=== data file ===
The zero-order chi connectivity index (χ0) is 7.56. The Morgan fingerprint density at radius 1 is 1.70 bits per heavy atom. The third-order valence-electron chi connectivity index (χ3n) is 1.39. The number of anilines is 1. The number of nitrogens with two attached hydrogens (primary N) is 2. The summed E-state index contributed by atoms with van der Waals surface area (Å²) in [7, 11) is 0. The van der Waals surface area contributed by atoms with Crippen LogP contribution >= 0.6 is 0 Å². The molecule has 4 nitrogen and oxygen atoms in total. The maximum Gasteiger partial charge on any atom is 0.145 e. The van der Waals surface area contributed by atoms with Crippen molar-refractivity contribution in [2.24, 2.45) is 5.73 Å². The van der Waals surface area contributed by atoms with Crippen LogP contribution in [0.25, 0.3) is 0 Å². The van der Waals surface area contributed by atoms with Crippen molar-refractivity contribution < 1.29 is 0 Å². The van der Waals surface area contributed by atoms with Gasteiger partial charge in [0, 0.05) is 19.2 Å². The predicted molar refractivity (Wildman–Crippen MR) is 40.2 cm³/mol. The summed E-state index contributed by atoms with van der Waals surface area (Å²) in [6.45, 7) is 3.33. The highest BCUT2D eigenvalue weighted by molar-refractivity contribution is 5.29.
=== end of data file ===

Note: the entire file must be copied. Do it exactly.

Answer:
The zero-order chi connectivity index (χ0) is 7.56. The Morgan fingerprint density at radius 1 is 1.70 bits per heavy atom. The third-order valence-electron chi connectivity index (χ3n) is 1.39. The number of anilines is 1. The number of nitrogens with two attached hydrogens (primary N) is 2. The summed E-state index contributed by atoms with van der Waals surface area (Å²) in [7, 11) is 0. The van der Waals surface area contributed by atoms with Crippen LogP contribution >= 0.6 is 0 Å². The molecule has 4 nitrogen and oxygen atoms in total. The maximum Gasteiger partial charge on any atom is 0.145 e. The van der Waals surface area contributed by atoms with Crippen molar-refractivity contribution in [2.24, 2.45) is 5.73 Å². The van der Waals surface area contributed by atoms with Crippen LogP contribution in [0.25, 0.3) is 0 Å². The van der Waals surface area contributed by atoms with Crippen molar-refractivity contribution < 1.29 is 0 Å². The van der Waals surface area contributed by atoms with Gasteiger partial charge in [0, 0.05) is 19.2 Å². The predicted molar refractivity (Wildman–Crippen MR) is 40.2 cm³/mol. The summed E-state index contributed by atoms with van der Waals surface area (Å²) in [6.45, 7) is 3.33. The highest BCUT2D eigenvalue weighted by molar-refractivity contribution is 5.29.